Nausea or vomiting (aka morning sickness) can start as early as now in some women, but it's more common at 6 weeks. You may find that you're feeling slightly queasy this week, and the smells of certain foods might make you gag.
Tender, swollen breasts are an uncomfortable pregnancy symptom to expect. Even before you miss your period, your breasts may enlarge and be sore to touch. Many pregnant women describe the sensation as similar to how your breasts feel right before your period – only it's 10 times worse.
Growth and Development of Baby
During 4 weeks pregnant, your little baby is implanting himself into your uterine lining. Your baby is working hard to build a safe, comfortable and warm nest in your uterus. He or she is very tiny right now - less than 1 millimeter long.
At this point in development, your "baby" is only an embryo that consists of two cell layers, which are dividing rapidly to form your baby's body. This early stage of pregnancy is often noted as the beginning of the embryonic period.
The placenta is in its earliest stage of development. Until it is mature and ready to function, your baby receives his or her nutrition from the yolk sac, which is also forming. The yolk sac also produces blood cells until your baby's liver is mature enough to do this. The yolk sac completely disappears by the end of the first trimester, when both the liver and placenta are mature enough to take over its job.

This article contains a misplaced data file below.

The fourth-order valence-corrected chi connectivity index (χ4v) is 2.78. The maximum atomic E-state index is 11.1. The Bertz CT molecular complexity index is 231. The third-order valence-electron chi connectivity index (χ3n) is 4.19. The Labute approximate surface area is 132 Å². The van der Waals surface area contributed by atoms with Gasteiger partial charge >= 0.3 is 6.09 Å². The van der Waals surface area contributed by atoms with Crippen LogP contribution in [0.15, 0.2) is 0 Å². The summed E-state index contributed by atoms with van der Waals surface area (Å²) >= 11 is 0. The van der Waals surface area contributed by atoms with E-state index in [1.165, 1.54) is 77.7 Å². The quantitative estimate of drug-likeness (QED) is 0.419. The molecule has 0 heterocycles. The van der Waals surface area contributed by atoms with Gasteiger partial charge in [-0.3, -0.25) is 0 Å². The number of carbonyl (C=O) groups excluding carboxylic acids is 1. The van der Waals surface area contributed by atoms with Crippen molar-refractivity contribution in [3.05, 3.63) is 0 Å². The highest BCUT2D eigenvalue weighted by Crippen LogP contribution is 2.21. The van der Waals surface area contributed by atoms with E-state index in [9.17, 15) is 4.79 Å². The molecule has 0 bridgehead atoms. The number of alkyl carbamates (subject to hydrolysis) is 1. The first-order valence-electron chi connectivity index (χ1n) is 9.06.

The amniotic cavity is forming. This cavity will eventually develop into the fluid-filled amniotic sac (bag of water) where your baby will grow and develop for the next nine months. The amniotic sac protects your baby from bumps and injury.
Pregnancy Health Section
A Spotlight on Nutrition in Pregnancy
So, it's been confirmed. You have a bun in the oven. Now that you're with child, you have to evaluate your diet. Everyone knows that eating a balanced and healthy diet is best ... but what if you're addicted to junk food? After all, it is very delicious and satisfying.
Junk Food during Pregnancy
Junk food may taste great, but do you want to risk your baby's chance of developing weight problems later in life? Or get diabetes? Plus, when you're pregnant, you have to watch your weight. Being overweight can lead to a high-risk pregnancy, and you will be more likely to need a cesarean section. You are also more prone to gestational diabetes and high blood pressure; both of which can cause harm to your baby.
You can stray from a balanced diet occasionally, as long as it's in moderation. Think about your baby's future first, before reaching for that French fry or Starbucks Frap.
Caffeine during Pregnancy